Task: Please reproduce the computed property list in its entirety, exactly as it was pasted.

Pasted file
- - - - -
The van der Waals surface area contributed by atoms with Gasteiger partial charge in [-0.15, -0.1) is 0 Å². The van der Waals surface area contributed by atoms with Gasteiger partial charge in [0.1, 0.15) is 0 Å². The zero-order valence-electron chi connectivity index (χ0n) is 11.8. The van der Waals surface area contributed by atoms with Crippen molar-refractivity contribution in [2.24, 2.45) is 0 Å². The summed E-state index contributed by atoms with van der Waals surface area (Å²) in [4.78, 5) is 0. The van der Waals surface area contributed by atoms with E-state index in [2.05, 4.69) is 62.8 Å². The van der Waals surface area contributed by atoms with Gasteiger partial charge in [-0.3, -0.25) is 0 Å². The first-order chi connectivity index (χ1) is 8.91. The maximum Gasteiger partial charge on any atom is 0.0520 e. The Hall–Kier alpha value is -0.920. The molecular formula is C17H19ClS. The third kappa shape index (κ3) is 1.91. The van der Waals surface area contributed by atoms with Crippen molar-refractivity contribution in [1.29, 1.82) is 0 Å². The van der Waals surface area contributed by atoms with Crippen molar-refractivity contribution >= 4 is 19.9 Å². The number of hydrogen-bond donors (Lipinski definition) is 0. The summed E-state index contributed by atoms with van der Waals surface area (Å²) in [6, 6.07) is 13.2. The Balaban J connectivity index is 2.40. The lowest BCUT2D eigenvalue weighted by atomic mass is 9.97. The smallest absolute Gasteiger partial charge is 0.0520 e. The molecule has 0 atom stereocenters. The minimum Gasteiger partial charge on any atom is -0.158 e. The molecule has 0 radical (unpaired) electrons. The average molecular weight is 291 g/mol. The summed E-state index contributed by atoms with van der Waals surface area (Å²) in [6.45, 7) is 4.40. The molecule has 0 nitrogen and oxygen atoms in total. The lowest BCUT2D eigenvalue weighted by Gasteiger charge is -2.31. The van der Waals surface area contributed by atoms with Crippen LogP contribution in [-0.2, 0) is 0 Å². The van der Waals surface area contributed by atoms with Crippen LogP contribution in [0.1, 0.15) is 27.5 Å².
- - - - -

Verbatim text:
The van der Waals surface area contributed by atoms with Gasteiger partial charge in [-0.15, -0.1) is 0 Å². The van der Waals surface area contributed by atoms with Gasteiger partial charge in [0.1, 0.15) is 0 Å². The zero-order valence-electron chi connectivity index (χ0n) is 11.8. The van der Waals surface area contributed by atoms with Crippen molar-refractivity contribution in [2.24, 2.45) is 0 Å². The summed E-state index contributed by atoms with van der Waals surface area (Å²) in [4.78, 5) is 0. The van der Waals surface area contributed by atoms with E-state index in [2.05, 4.69) is 62.8 Å². The van der Waals surface area contributed by atoms with Gasteiger partial charge in [-0.3, -0.25) is 0 Å². The first-order chi connectivity index (χ1) is 8.91. The maximum Gasteiger partial charge on any atom is 0.0520 e. The Hall–Kier alpha value is -0.920. The molecular formula is C17H19ClS. The third kappa shape index (κ3) is 1.91. The van der Waals surface area contributed by atoms with Crippen molar-refractivity contribution in [1.29, 1.82) is 0 Å². The van der Waals surface area contributed by atoms with Crippen molar-refractivity contribution >= 4 is 19.9 Å². The number of hydrogen-bond donors (Lipinski definition) is 0. The summed E-state index contributed by atoms with van der Waals surface area (Å²) in [6, 6.07) is 13.2. The Balaban J connectivity index is 2.40. The lowest BCUT2D eigenvalue weighted by atomic mass is 9.97. The smallest absolute Gasteiger partial charge is 0.0520 e. The molecule has 0 atom stereocenters. The minimum Gasteiger partial charge on any atom is -0.158 e. The molecule has 0 radical (unpaired) electrons. The average molecular weight is 291 g/mol. The summed E-state index contributed by atoms with van der Waals surface area (Å²) in [6.45, 7) is 4.40. The molecule has 0 nitrogen and oxygen atoms in total. The lowest BCUT2D eigenvalue weighted by Gasteiger charge is -2.31. The van der Waals surface area contributed by atoms with Crippen LogP contribution in [-0.2, 0) is 0 Å². The van der Waals surface area contributed by atoms with Crippen LogP contribution in [0.1, 0.15) is 27.5 Å².